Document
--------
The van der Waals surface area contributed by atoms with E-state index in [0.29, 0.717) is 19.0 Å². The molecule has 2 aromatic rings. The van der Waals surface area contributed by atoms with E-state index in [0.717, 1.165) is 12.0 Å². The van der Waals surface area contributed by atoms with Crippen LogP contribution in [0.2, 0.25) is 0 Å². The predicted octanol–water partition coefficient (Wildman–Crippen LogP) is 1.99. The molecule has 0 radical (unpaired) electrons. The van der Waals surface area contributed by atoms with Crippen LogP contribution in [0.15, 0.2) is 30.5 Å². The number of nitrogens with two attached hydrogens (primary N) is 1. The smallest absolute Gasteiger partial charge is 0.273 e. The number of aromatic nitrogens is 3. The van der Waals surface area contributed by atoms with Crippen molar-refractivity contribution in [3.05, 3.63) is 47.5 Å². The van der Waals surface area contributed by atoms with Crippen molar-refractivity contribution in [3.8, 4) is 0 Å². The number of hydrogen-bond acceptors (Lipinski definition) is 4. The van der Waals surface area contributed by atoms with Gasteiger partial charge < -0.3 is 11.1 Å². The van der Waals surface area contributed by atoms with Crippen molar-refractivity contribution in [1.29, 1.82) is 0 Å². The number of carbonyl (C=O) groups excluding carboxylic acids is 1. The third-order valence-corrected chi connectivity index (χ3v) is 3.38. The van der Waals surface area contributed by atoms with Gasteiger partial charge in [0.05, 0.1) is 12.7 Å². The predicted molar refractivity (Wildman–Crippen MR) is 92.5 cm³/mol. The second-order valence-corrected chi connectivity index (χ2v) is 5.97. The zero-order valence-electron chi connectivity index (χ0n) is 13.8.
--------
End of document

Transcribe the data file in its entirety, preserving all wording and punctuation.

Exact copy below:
The van der Waals surface area contributed by atoms with E-state index in [0.29, 0.717) is 19.0 Å². The molecule has 2 aromatic rings. The van der Waals surface area contributed by atoms with E-state index in [0.717, 1.165) is 12.0 Å². The van der Waals surface area contributed by atoms with Crippen LogP contribution in [0.2, 0.25) is 0 Å². The predicted octanol–water partition coefficient (Wildman–Crippen LogP) is 1.99. The molecule has 0 radical (unpaired) electrons. The van der Waals surface area contributed by atoms with Crippen LogP contribution in [0.15, 0.2) is 30.5 Å². The number of nitrogens with two attached hydrogens (primary N) is 1. The smallest absolute Gasteiger partial charge is 0.273 e. The number of aromatic nitrogens is 3. The van der Waals surface area contributed by atoms with Crippen molar-refractivity contribution in [3.05, 3.63) is 47.5 Å². The van der Waals surface area contributed by atoms with Crippen molar-refractivity contribution in [3.8, 4) is 0 Å². The number of hydrogen-bond acceptors (Lipinski definition) is 4. The van der Waals surface area contributed by atoms with Gasteiger partial charge < -0.3 is 11.1 Å². The van der Waals surface area contributed by atoms with Crippen molar-refractivity contribution in [1.29, 1.82) is 0 Å². The number of carbonyl (C=O) groups excluding carboxylic acids is 1. The third-order valence-corrected chi connectivity index (χ3v) is 3.38. The van der Waals surface area contributed by atoms with Gasteiger partial charge in [0.05, 0.1) is 12.7 Å². The predicted molar refractivity (Wildman–Crippen MR) is 92.5 cm³/mol. The second-order valence-corrected chi connectivity index (χ2v) is 5.97. The zero-order valence-electron chi connectivity index (χ0n) is 13.8.